I kneel beside the sobbing woman Read the rest of this entry »

Contempt wears many faces | A Dream, Part 4

Nora Ephron quote

I love dreams because I get to rewrite the ending of those that trouble me. This dream troubles me.

Most difficult is seeing myself in Read the rest of this entry »

Contempt wears many faces | A Dream, Part 2

Contempt, best teacher

My dream is calling out to me. If I take the dream as reality, it’s already too late! There I am with those young girls and women in a relatively safe place. What do I do? Nothing, really. Read the rest of this entry »

Scrub and Sing

just whistle while you work large

Here’s a happy follow-up to yesterday’s post. I’m guessing Amy Carmichael and I are not of similar temperaments when it comes to heavy daily burdens. Maybe you can identify with this poem better than I can! Read the rest of this entry »

green-gold waves of tea

Kenya Tea Hills

green-gold waves of tea

dwarf laborers in distance–

rain clouds brew overhead

* * *

Kenya tea farm images

In fall 1999 my husband and I enjoyed a day near Embu with friends.  After lunch they took us to see nearby tea farms.  The fields were beautiful.  The work was not. Read the rest of this entry »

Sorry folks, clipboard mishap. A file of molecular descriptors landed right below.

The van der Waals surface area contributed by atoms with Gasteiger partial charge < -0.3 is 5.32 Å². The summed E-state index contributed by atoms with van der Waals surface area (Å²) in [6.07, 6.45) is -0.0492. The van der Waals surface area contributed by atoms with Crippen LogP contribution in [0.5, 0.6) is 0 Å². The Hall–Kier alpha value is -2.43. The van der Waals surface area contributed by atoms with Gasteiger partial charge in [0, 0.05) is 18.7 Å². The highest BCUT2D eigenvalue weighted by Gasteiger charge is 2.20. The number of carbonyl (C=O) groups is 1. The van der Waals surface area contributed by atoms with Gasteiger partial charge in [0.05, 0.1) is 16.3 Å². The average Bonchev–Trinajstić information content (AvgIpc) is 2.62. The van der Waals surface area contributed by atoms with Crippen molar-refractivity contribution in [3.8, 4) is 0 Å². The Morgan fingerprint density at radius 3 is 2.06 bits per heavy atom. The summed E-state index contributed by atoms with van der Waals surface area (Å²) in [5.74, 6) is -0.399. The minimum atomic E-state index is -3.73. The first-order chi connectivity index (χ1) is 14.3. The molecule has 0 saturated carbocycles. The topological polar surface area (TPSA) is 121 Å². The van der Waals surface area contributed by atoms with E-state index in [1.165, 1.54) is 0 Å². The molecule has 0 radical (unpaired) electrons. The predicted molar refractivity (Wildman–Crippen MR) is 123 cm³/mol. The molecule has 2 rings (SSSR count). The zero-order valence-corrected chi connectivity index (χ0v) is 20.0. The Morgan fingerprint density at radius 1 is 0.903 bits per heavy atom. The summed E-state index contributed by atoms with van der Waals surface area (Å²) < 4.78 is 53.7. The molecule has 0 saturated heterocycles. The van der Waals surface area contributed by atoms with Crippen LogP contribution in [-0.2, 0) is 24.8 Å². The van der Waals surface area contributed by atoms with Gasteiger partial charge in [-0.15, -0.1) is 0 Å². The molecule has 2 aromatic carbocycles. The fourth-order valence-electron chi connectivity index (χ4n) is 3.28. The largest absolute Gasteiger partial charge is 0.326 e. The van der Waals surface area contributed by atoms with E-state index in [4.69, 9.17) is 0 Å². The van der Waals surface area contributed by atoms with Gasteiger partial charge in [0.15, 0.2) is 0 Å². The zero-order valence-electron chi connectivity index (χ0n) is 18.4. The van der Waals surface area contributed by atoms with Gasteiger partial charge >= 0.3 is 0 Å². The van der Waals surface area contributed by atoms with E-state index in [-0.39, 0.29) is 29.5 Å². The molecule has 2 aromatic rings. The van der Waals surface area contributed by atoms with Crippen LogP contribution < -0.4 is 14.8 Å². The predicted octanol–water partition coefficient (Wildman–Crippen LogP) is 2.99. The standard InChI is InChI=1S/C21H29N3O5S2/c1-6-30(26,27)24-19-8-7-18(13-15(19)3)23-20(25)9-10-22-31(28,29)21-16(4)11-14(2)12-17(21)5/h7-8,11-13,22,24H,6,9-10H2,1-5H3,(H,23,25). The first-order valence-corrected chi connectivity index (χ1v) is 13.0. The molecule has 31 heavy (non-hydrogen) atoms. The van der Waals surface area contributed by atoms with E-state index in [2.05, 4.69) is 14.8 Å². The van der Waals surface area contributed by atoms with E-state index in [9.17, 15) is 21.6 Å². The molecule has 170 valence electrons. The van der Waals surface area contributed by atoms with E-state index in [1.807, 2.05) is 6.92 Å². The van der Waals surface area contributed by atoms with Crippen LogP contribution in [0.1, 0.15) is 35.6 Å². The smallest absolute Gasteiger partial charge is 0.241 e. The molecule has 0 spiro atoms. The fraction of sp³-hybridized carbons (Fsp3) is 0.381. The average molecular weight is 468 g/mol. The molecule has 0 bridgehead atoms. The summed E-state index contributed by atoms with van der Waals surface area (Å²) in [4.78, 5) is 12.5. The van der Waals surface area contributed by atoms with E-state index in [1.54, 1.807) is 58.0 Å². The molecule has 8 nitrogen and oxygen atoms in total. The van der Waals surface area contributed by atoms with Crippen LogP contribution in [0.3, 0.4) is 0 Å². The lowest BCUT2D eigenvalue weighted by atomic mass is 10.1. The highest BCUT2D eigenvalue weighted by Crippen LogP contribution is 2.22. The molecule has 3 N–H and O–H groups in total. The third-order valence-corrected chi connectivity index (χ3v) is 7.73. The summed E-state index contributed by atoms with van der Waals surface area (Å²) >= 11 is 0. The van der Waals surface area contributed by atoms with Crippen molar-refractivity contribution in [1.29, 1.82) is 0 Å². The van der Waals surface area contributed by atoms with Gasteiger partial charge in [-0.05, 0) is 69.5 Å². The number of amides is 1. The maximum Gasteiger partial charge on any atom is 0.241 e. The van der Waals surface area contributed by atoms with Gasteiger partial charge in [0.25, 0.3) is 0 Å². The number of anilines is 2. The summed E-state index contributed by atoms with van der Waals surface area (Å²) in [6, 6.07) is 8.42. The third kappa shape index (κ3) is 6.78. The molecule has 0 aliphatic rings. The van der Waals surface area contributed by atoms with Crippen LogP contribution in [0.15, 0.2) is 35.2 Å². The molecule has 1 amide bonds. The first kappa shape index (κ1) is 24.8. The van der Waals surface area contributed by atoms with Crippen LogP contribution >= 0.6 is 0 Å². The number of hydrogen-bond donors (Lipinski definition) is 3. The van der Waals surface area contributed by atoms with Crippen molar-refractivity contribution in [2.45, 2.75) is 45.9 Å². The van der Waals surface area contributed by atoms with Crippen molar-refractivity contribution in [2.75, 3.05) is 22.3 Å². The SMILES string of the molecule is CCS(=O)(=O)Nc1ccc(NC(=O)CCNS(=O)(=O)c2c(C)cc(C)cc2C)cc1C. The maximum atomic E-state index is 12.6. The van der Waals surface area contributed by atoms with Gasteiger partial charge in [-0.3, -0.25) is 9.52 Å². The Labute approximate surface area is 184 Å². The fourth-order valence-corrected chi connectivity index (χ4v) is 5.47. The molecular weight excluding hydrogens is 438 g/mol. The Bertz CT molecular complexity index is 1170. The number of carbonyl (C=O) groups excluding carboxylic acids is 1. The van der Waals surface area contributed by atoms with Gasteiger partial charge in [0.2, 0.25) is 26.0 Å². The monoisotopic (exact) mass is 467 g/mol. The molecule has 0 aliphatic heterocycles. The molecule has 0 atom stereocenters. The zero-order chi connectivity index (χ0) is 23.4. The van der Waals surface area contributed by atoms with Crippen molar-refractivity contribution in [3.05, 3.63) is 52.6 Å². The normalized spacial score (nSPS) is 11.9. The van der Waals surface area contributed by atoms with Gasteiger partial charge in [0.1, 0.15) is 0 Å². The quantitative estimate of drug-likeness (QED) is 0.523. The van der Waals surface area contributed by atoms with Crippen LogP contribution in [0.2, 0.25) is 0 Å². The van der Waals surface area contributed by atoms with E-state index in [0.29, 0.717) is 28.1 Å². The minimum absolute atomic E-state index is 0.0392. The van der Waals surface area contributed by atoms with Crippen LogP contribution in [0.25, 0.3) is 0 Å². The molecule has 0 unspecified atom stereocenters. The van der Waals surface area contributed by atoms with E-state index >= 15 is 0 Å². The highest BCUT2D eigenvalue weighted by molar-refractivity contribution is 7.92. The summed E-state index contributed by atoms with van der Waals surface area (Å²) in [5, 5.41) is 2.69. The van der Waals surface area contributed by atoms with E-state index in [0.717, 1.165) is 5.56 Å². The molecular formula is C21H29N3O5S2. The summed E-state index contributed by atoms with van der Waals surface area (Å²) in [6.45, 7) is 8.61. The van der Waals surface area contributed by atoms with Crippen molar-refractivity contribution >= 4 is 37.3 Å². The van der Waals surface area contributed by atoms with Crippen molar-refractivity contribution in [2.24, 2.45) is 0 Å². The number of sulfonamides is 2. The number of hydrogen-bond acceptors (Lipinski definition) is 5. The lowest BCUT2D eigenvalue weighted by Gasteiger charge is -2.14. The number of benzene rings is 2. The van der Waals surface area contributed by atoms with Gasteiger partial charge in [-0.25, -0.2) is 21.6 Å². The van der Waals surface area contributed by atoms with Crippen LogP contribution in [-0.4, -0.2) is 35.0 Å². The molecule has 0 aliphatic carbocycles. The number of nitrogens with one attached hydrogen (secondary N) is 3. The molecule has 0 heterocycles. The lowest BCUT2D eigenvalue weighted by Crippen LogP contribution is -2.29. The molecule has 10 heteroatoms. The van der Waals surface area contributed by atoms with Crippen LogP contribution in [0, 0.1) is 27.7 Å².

Great Resources on Human Trafficking

Want to know more?

Three Videos – the quickest way to get the big picture.  Of all that are out there, here are three first-class possibilities.  I’ve used all three in formal and informal settings (seminary, church, small groups). Read the rest of this entry »

About You and Human Trafficking | Truth #3 of 3

Truth #3 – Ultimately, the battle against human trafficking is God’s battle, not ours.
This may sound easy, yet it’s precisely where I find myself struggling to stay on track.  Here are three things I sometimes forget.

First, I can’t expect God to launch a one-way God campaign against human trafficking.
True, it’s God’s battle, not ours.  But think about God, Moses and the Hebrew slaves.  Deliverance from slavery didn’t happen until Moses and the Hebrew slaves did their part.  The table was set, but the Hebrew slaves and Moses had to get moving. Read the rest of this entry »

About You and Human Trafficking | Truth #2

Truth #1 – When you or I touch the life of just one person who has been trafficked or who is at risk of being trafficked, that’s more than enough!

Truth #2 – We need trafficking victims as much as they need us to remind us of our deep need for healing of all kinds.

This includes sexual healing Read the rest of this entry »